• More lawsuits may come. Expect additional challenges along these lines to expand the class of companies protected from enforcement.

  • The government will likely appeal the District Court’s decision. This may take time and it is too early to predict the outcome.

What’s next: Most new business entities formed in 2024 are still bound by the CTA and should plan to file with FinCEN (within 90 days of formation) until further notice. Businesses should discuss their filing obligations with their legal counsel.

Bottom line: This is not the end, but rather the latest in what will be a longer legal saga.

Carta is here to help stakeholders stay updated on the latest developments and explain how they impact the small business community. We are also helping the ecosystem painlessly navigate CTA compliance, including by offering a free CTA filing service to newly formed companies.

SEC adopts watered-down climate disclosure rule

The SEC adopted its long-anticipated climate-related disclosure rules, though they were significantly watered down compared to the original proposal. 

  • What’s in: The rules will require public companies to disclose climate-related risks, activities to mitigate such risks, costs of severe weather events, and information related to any climate-related targets or goals that are material to the business, among other items. The rules also require Scope 1 and Scope 2 greenhouse gas (GHG) emissions disclosures subject to a materiality requirement and the filing of an attestation report to those disclosures.  

  • What’s out: The most controversial aspect of the proposal— Scope 3 emission disclosures—was nixed from the final rule. Scope 3 disclosures would have required companies to report supply-chain and end-user emissions. Its inclusion would have had indirect impacts on private companies in the supply chain by forcing them to account for and provide emissions reporting to inform public company disclosures. The Commission also carved out smaller reporting companies and emerging growth companies from the GHG emissions disclosure requirements.

Critics claimed the SEC went beyond its authority in mandating disclosures based on climate-specific factors as opposed to materiality-focused standards, not to mention the significant costs that compliance will add to being a public company. But supporters of enhanced climate-related reporting were not happy either. They claim the rules represent the “bare minimum” and have criticized Chair Gensler for caving to corporate interests, particularly with respect to dropping Scope 3 disclosures.

Impact on private companies and funds: Private companies are not subject to SEC reporting requirements, but Scope 3 reporting requirements would have had indirect impacts if this provision had been adopted. Private companies that are part of public company supply and distribution chains would have needed to account for and provide emissions information to inform public company disclosures. However, private companies may not escape totally unscathed as California recently adopted legislation to require Scope 3 emissions disclosures, and other jurisdictions (notably the EU) are moving toward full-scale emissions reporting.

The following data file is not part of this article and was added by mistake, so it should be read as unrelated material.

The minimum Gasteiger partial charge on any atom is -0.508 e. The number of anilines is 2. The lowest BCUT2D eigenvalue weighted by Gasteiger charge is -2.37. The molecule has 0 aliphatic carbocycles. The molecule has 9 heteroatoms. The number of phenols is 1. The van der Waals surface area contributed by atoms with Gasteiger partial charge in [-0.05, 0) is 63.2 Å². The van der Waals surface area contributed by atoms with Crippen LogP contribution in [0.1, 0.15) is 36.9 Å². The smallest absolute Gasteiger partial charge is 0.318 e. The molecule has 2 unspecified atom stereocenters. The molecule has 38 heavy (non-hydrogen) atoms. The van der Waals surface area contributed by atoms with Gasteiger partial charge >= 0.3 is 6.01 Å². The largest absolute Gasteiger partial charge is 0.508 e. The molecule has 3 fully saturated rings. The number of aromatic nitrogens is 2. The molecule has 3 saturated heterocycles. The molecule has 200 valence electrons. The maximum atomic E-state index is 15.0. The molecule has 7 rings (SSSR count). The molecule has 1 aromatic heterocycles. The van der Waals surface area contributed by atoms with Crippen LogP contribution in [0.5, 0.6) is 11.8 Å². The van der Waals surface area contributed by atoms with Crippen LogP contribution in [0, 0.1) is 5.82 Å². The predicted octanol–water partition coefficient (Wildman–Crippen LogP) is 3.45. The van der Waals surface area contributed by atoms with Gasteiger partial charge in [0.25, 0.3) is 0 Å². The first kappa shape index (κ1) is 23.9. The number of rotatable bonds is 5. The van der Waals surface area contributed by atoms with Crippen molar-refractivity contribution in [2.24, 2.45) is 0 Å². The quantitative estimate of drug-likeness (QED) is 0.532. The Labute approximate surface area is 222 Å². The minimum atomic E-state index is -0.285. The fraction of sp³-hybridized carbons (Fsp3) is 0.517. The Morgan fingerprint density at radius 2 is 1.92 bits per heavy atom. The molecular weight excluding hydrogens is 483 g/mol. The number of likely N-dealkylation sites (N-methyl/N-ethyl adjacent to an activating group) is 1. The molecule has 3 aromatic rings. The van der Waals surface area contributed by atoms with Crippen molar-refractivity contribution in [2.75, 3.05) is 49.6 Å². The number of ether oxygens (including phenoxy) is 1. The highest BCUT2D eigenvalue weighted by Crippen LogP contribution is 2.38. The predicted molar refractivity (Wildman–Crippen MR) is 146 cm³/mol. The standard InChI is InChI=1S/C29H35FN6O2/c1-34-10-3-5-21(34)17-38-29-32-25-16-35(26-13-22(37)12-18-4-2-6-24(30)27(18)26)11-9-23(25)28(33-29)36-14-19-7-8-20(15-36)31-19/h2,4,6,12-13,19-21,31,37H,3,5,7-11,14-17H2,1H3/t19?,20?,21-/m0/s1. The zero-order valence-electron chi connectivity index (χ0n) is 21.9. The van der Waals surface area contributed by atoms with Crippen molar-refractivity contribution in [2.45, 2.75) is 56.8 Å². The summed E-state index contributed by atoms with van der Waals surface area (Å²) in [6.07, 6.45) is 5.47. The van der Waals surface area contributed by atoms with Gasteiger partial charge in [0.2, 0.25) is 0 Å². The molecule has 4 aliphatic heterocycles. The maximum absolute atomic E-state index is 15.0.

What’s next: The SEC climate-related disclosure rules will be phased in over the next decade beginning in 2025, but they will face legal and legislative scrutiny along the way. States’ attorneys general, the business community, and even climate activists have already filed suit or are considering doing so—which could be a first for a rule to be challenged from both sides.  

House passes capital markets package

The House passed H.R. 2799, the Expanding Access to Capital Act, which aims to increase access to capital and investment opportunities, particularly outside of traditional coastal funding hubs. Carta supports this effort, which contained a number of provisions that would bolster capital formation and the innovation economy, including:

  • DEAL Act, which would expand qualifying venture capital investments to include secondaries and investments in other funds. Under the current parameters of the venture capital exemption, funds are largely limited to primary investments in private companies. 

  • ICAN Act, which would expand the size and investor parameters of qualifying venture capital funds, which will allow emerging funds to raise capital from more investors with smaller check sizes. 

  • Increasing Investor Opportunities Act, which would remove the SEC staff-imposed cap that limits closed-end fund investments in private markets and allow more retail investors to access these opportunities under regulatory protections offered by publicly traded, registered funds.

  • Gig Worker Equity Compensation Act, which would enable companies to compensate nontraditional or “gig” workers with equity in addition to a wage and help to bolster ownership. 

While a number of individual provisions were bipartisan, the overall package failed to garner any Democratic support. This bill advances within the broader context of policymakers wrestling with bank capital regulations that may impair lending to startups and small businesses, as well as a higher interest rate environment that makes borrowing more costly. Driving capital to funds and entrepreneurs across the country will be an important prong to drive innovation and economic growth, and this bill would help.